Presentation Title

Influence of waste water treatment plants on water quality and microbiota within Penn Cove.

Session Title

Session S-06C: Water Quality III

Conference Track

Water Quality

Conference Name

Salish Sea Ecosystem Conference (2014 : Seattle, Wash.)

Contributing Repository

Digital content made available by University Archives, Heritage Resources, Western Libraries, Western Washington University.

Start Date

1-5-2014 1:30 PM

End Date

1-5-2014 3:00 PM

Abstract

Anthropogenic point sources, such as waste water treatment plants (WWTP) are often considered as contributors to hypoxic conditions due to nutrient enrichment. Penn Cove, which is located within Whidbey basin of Puget Sound, has been designated as an impaired water body due to chronic low dissolved oxygen (DO). To determine whether the WWTP outfalls in Penn Cove might contribute to low DO, we assessed relationships among physical parameters, dissolved nutrients, and microbial features, such as bacterial community structure and heterotrophic production, both within and outside of Penn Cove. Hyperbenthic DO measurements revealed contrasting monthly patterns with low values in August and November and higher values in February and May. Concentrations of dissolved nutrients varied both temporally and by depth, but concentration patterns were similar regardless of distance from WWTP outfalls. Similarly, abundances of microbial populations, such as total baterioplankton, picophytoplankton, and coccoid cyanobacteria (Synechococcus spp) were associated with sampling month, rather than WWTP outfalls. Linkages of bacterial community structure were found among sampling locations, however the strongest relationships between community structures were seen by season and depth, rather than proximity to WWTPs. The abundances of indicators for human- or bovine-sourced fecal bacteria were positively associated with mean daily flow at the lower Skagit River during the prior month, but not by proximity to WWTP outfalls. Furthermore, total suspended particles and particles with associated bacterioplankton were both correlated with Skagit River flow (Pearson's r > 0.61), suggesting that Penn Cove may be strongly influenced by the Skagit River. WWTP influences on nutrient inputs, microbial abundances, and bacterial community structure appear to be minimal compared to the seasonally driven influences, such as river discharge from the nearby Skagit River.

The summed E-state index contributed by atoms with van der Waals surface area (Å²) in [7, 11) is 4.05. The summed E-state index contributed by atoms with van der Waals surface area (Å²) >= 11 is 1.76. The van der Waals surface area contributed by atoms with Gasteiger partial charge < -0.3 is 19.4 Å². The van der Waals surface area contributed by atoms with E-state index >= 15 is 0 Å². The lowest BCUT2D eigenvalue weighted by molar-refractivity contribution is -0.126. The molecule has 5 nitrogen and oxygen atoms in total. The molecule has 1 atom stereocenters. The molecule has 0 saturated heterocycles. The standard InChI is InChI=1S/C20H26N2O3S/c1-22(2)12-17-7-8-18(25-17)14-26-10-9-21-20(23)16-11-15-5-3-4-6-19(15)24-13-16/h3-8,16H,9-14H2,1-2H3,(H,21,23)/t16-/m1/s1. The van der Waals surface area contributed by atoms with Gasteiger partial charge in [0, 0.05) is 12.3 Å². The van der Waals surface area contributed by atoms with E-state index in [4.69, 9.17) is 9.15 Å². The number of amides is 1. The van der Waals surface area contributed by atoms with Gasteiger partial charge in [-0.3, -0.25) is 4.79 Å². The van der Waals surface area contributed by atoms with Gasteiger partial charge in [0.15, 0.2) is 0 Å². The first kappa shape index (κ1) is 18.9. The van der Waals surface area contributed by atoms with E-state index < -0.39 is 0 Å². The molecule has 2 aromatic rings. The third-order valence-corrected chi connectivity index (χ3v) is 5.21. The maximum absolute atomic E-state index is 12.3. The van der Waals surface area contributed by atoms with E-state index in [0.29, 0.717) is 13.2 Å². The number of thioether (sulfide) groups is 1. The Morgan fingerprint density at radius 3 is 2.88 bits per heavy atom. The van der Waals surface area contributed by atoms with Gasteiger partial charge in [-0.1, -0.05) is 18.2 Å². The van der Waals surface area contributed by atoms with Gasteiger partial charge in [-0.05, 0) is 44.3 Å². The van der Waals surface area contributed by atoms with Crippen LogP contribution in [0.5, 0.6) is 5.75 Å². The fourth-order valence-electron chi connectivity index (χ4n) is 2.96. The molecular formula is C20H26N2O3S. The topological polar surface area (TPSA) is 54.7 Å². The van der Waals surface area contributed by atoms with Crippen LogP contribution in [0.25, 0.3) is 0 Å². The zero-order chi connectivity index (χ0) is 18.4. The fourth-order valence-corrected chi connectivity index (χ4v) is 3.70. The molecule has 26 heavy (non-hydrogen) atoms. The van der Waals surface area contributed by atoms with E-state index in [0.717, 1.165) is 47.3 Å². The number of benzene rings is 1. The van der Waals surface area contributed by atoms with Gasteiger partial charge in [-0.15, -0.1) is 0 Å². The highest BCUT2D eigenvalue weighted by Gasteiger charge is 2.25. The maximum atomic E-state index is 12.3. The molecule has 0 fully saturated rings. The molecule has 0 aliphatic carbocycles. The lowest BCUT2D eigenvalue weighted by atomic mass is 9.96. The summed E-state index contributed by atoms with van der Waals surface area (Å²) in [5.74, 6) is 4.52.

Rights

This resource is displayed for educational purposes only and may be subject to U.S. and international copyright laws. For more information about rights or obtaining copies of this resource, please contact University Archives, Heritage Resources, Western Libraries, Western Washington University, Bellingham, WA 98225-9103, USA (360-650-7534; heritage.resources@wwu.edu) and refer to the collection name and identifier. Any materials cited must be attributed to the Salish Sea Ecosystem Conference Records, University Archives, Heritage Resources, Western Libraries, Western Washington University.

Language

English

Format

application/pdf

Type

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May 1st, 1:30 PM May 1st, 3:00 PM

Influence of waste water treatment plants on water quality and microbiota within Penn Cove.

Room 606

Anthropogenic point sources, such as waste water treatment plants (WWTP) are often considered as contributors to hypoxic conditions due to nutrient enrichment. Penn Cove, which is located within Whidbey basin of Puget Sound, has been designated as an impaired water body due to chronic low dissolved oxygen (DO). To determine whether the WWTP outfalls in Penn Cove might contribute to low DO, we assessed relationships among physical parameters, dissolved nutrients, and microbial features, such as bacterial community structure and heterotrophic production, both within and outside of Penn Cove. Hyperbenthic DO measurements revealed contrasting monthly patterns with low values in August and November and higher values in February and May. Concentrations of dissolved nutrients varied both temporally and by depth, but concentration patterns were similar regardless of distance from WWTP outfalls. Similarly, abundances of microbial populations, such as total baterioplankton, picophytoplankton, and coccoid cyanobacteria (Synechococcus spp) were associated with sampling month, rather than WWTP outfalls. Linkages of bacterial community structure were found among sampling locations, however the strongest relationships between community structures were seen by season and depth, rather than proximity to WWTPs. The abundances of indicators for human- or bovine-sourced fecal bacteria were positively associated with mean daily flow at the lower Skagit River during the prior month, but not by proximity to WWTP outfalls. Furthermore, total suspended particles and particles with associated bacterioplankton were both correlated with Skagit River flow (Pearson's r > 0.61), suggesting that Penn Cove may be strongly influenced by the Skagit River. WWTP influences on nutrient inputs, microbial abundances, and bacterial community structure appear to be minimal compared to the seasonally driven influences, such as river discharge from the nearby Skagit River.